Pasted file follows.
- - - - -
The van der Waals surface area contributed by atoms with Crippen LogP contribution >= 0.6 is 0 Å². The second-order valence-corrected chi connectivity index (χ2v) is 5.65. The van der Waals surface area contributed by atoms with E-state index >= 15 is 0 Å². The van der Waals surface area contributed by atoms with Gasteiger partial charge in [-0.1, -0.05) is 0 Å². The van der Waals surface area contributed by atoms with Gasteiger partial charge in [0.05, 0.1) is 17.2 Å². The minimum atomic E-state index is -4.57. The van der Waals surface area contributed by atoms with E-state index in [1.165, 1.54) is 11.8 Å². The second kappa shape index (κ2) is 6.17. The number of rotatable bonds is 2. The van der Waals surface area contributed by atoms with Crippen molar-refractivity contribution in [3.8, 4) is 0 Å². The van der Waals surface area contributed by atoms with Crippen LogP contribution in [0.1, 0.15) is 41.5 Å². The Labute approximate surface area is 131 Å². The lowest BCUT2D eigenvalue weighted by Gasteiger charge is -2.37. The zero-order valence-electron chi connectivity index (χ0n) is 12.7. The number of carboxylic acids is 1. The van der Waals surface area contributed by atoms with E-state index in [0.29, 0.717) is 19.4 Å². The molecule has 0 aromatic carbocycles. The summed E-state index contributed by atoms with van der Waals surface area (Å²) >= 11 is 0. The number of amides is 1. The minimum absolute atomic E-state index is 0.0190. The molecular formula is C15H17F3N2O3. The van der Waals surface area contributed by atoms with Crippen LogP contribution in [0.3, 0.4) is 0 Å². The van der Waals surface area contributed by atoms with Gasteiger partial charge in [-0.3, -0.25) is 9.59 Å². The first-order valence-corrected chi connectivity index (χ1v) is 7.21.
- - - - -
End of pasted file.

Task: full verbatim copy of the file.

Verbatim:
The van der Waals surface area contributed by atoms with Crippen LogP contribution >= 0.6 is 0 Å². The second-order valence-corrected chi connectivity index (χ2v) is 5.65. The van der Waals surface area contributed by atoms with E-state index >= 15 is 0 Å². The van der Waals surface area contributed by atoms with Gasteiger partial charge in [-0.1, -0.05) is 0 Å². The van der Waals surface area contributed by atoms with Gasteiger partial charge in [0.05, 0.1) is 17.2 Å². The minimum atomic E-state index is -4.57. The van der Waals surface area contributed by atoms with E-state index in [1.165, 1.54) is 11.8 Å². The second kappa shape index (κ2) is 6.17. The number of rotatable bonds is 2. The van der Waals surface area contributed by atoms with Crippen molar-refractivity contribution in [3.8, 4) is 0 Å². The van der Waals surface area contributed by atoms with Crippen LogP contribution in [0.1, 0.15) is 41.5 Å². The Labute approximate surface area is 131 Å². The lowest BCUT2D eigenvalue weighted by Gasteiger charge is -2.37. The zero-order valence-electron chi connectivity index (χ0n) is 12.7. The number of carboxylic acids is 1. The van der Waals surface area contributed by atoms with E-state index in [0.29, 0.717) is 19.4 Å². The molecule has 0 aromatic carbocycles. The summed E-state index contributed by atoms with van der Waals surface area (Å²) >= 11 is 0. The number of amides is 1. The minimum absolute atomic E-state index is 0.0190. The molecular formula is C15H17F3N2O3. The van der Waals surface area contributed by atoms with Crippen LogP contribution in [0.3, 0.4) is 0 Å². The van der Waals surface area contributed by atoms with Gasteiger partial charge in [-0.3, -0.25) is 9.59 Å². The first-order valence-corrected chi connectivity index (χ1v) is 7.21.